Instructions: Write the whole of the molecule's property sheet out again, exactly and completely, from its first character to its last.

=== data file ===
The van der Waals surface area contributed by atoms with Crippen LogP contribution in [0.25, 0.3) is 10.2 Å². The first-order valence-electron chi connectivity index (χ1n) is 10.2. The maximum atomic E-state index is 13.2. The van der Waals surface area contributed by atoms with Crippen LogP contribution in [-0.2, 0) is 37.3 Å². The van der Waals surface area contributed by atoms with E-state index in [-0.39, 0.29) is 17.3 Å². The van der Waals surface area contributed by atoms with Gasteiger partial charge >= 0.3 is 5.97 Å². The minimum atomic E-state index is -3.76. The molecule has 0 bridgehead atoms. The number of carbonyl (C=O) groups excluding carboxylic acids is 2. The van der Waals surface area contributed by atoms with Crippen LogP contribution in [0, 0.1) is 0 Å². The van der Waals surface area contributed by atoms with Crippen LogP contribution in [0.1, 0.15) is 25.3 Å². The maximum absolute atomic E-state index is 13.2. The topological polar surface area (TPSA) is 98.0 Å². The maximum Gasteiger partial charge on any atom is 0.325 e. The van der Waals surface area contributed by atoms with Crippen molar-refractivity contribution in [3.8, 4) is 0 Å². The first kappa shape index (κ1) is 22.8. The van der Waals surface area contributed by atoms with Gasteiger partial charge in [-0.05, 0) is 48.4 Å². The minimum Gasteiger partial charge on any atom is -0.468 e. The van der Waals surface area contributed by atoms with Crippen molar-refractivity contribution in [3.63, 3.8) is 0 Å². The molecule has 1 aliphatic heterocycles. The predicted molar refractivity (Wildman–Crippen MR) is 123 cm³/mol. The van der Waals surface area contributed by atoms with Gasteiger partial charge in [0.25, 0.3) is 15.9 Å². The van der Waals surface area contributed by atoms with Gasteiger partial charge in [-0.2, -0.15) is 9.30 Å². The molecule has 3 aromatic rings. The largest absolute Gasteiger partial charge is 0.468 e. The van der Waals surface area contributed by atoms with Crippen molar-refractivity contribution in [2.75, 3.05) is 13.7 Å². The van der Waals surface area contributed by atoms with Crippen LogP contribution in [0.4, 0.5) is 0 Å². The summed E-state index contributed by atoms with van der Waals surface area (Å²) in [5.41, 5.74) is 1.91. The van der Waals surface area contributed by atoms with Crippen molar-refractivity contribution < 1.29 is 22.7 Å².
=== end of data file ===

The van der Waals surface area contributed by atoms with Crippen LogP contribution in [0.25, 0.3) is 10.2 Å². The first-order valence-electron chi connectivity index (χ1n) is 10.2. The maximum atomic E-state index is 13.2. The van der Waals surface area contributed by atoms with Crippen LogP contribution in [-0.2, 0) is 37.3 Å². The van der Waals surface area contributed by atoms with E-state index in [-0.39, 0.29) is 17.3 Å². The van der Waals surface area contributed by atoms with Gasteiger partial charge >= 0.3 is 5.97 Å². The minimum atomic E-state index is -3.76. The molecule has 0 bridgehead atoms. The number of carbonyl (C=O) groups excluding carboxylic acids is 2. The van der Waals surface area contributed by atoms with Crippen LogP contribution in [0, 0.1) is 0 Å². The van der Waals surface area contributed by atoms with Crippen LogP contribution in [0.1, 0.15) is 25.3 Å². The maximum absolute atomic E-state index is 13.2. The topological polar surface area (TPSA) is 98.0 Å². The maximum Gasteiger partial charge on any atom is 0.325 e. The van der Waals surface area contributed by atoms with Crippen molar-refractivity contribution in [3.8, 4) is 0 Å². The first kappa shape index (κ1) is 22.8. The van der Waals surface area contributed by atoms with Gasteiger partial charge in [-0.05, 0) is 48.4 Å². The minimum Gasteiger partial charge on any atom is -0.468 e. The van der Waals surface area contributed by atoms with Crippen molar-refractivity contribution in [3.63, 3.8) is 0 Å². The molecule has 1 aliphatic heterocycles. The predicted molar refractivity (Wildman–Crippen MR) is 123 cm³/mol. The van der Waals surface area contributed by atoms with Gasteiger partial charge in [0.25, 0.3) is 15.9 Å². The van der Waals surface area contributed by atoms with Gasteiger partial charge in [-0.2, -0.15) is 9.30 Å². The molecule has 3 aromatic rings. The largest absolute Gasteiger partial charge is 0.468 e. The van der Waals surface area contributed by atoms with Crippen molar-refractivity contribution in [2.75, 3.05) is 13.7 Å². The van der Waals surface area contributed by atoms with Crippen LogP contribution in [0.4, 0.5) is 0 Å². The summed E-state index contributed by atoms with van der Waals surface area (Å²) in [5.41, 5.74) is 1.91. The van der Waals surface area contributed by atoms with Crippen molar-refractivity contribution < 1.29 is 22.7 Å².